Updated: Jun 19
‘Happiness is the secret to all beauty; there is no beauty that is attractive without happiness’
'Was it Christian Dior who saved us from the war era limitations highlighting the Circle Skirt? Well he certainly gave it a boost of recognition, it was undoubtedly more popular in the 1950’s with more fabric becoming available after the war. But the circle skirt has been around before that and since then, emphasizing an hourglass shape in a very elegant and opulent form in any length imaginable. It is indeed a classic, and a very twirly fun classic, pouring out stylishness at every angle, and I for one am very happy wearing a circle skirt in any form!’
On that note we are more than happy to share notes with you to whip up a Half Circle Skirt as a very quick weekend project.
This project is actually split into two Parts. You are reading Part 2 which is intended as a non technical Simple Sew Along to create a very quick half Circle Skirt. You could see it as an introduction to Circle Skirts, the idea is that you just follow along the instructions pretty much verbatim to create a skirt very much like this one which is our test garment….
Hopefully you will enjoy this blog and consider joining our community in the Threadelicious ThreadBox to learn more about designing and making your own clothes and help us grow our little community further and help us add more value to the Threadelicious experience!
If you are already a member you can access the more technical part of the project stored in the Projects area of the Threadelicious ThreadBox – Part 1 and you can learn so much more about designing Circle Skirts and how your design decisions will affect your calculations and pattern making.
The Circle Skirt we are making here is a knee length Half Circle Skirt with a waistband (no interfacing) and invisible zip installed to the top of the waistband (no buttons needed) and a small hem. It will also have two side seams so it will be a side fastening skirt (unless you spin it around of course). Nothing too complicated but just enough to get your teeth into. The good news is that you need no prerequisites of learning from the Threadelicious ThreadBox, although some sewing experience will be beneficial as we are not going into detail about how to use a sewing machine, of course there is nothing stopping you stitching the whole thing by hand.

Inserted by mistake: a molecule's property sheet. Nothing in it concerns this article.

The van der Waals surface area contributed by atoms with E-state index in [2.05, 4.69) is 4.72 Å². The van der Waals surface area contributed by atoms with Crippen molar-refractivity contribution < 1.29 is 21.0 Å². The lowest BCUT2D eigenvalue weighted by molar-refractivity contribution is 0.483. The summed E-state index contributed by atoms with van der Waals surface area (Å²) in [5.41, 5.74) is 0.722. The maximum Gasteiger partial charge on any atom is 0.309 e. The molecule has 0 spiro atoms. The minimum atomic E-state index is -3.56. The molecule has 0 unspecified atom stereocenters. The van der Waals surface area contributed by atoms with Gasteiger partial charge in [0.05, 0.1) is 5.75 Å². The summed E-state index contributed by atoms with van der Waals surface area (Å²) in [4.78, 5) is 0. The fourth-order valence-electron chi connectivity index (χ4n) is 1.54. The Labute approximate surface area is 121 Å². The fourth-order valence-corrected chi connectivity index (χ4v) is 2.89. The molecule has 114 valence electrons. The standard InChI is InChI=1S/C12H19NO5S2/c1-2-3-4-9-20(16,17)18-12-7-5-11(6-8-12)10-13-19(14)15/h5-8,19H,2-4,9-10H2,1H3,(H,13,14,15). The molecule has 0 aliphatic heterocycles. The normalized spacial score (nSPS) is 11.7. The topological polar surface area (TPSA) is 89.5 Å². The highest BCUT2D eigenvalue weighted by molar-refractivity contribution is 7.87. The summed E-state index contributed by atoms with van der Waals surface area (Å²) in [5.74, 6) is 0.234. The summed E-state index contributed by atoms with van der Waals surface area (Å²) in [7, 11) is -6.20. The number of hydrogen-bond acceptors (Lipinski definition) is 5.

So if we have peaked your interest so far after making your test garment you can make it with beautiful fabric like this, here is a day in the life of a half circle skirt, made in the morning, worn in the afternoon!
Once you have made one of these skirts you can start to mix up your colours and before you know it you may get a Circle Skirt addiction!
Out of all the versions of Circle Skirts, the Half Circle Skirt is a solid favourite, it’s not too extravagant or overdone but has enough volume to give an A-Line shape enhancing the waist and is very feminine and elegant no matter what the length.
The skirt looks really crisp in a woven fabric such as a cotton or linen showcased here in a beautifully printed mid weight linen from one of our favourite family ran fabric stores Sckafs Fabrics here in Brisbane. It can be made in a light or medium weight or even a heavy weight for a different more structured effect and your skirt can be any length from mini to the floor, fabric can be block colour or any size print as there really is no pattern matching (OK maybe in the waistband!). However just be mindful that your pattern will be rotated through all angles so consider what it is going to look like at the seams. We recommend for this Sew Along to stick to a woven fabric because other fabrics may not have any bias stretch and will need different calculation considerations.
Before you go out and buy any fabric it will be useful to have a quick read of this whole sew along, especially this first section dealing with sizing and fabric lengths so that you understand how much fabric you will need and can visualise what any fabric print will look like. As with all garment making we believe it is a good practice to make your first test garment from cheaper fabric such as a muslin or a quilting cotton so that you do not waste your beautiful and more expensive fabric. Any adjustments can then be noted and then the fashion fabric cut when you have confidence in what you are doing, after all you may wish to make some changes or add some other design features. All fabrics are not created evenly some fabric have more bias stretch than others so ensure that you make your test garments with a fabric that has similar characteristics as your fashion fabric.
This is where mock ups can help for you to experiment. If you are worried about the bias stretch of your fabric consider buying half a meter extra of your fashion fabric to cut a very small skirt only a few inches long to test the bias stretch on the actually fabric you are going to use. It is probably worth doing this if you are going to cut a few skirts out of the same fabric with different prints for example to get a really nice fit.
Note if you do create a mock up in this way make sure that you snip the top half inch of your test garment where the waistband would be attached as the first half inch of the fabric will be seam allowance used to join the waistband otherwise you may think that the skirt is too tight!
All of our measurements are in inches however you can work in centimetres if you prefer.
We can’t wait to see your finished skirts so please send us your photos!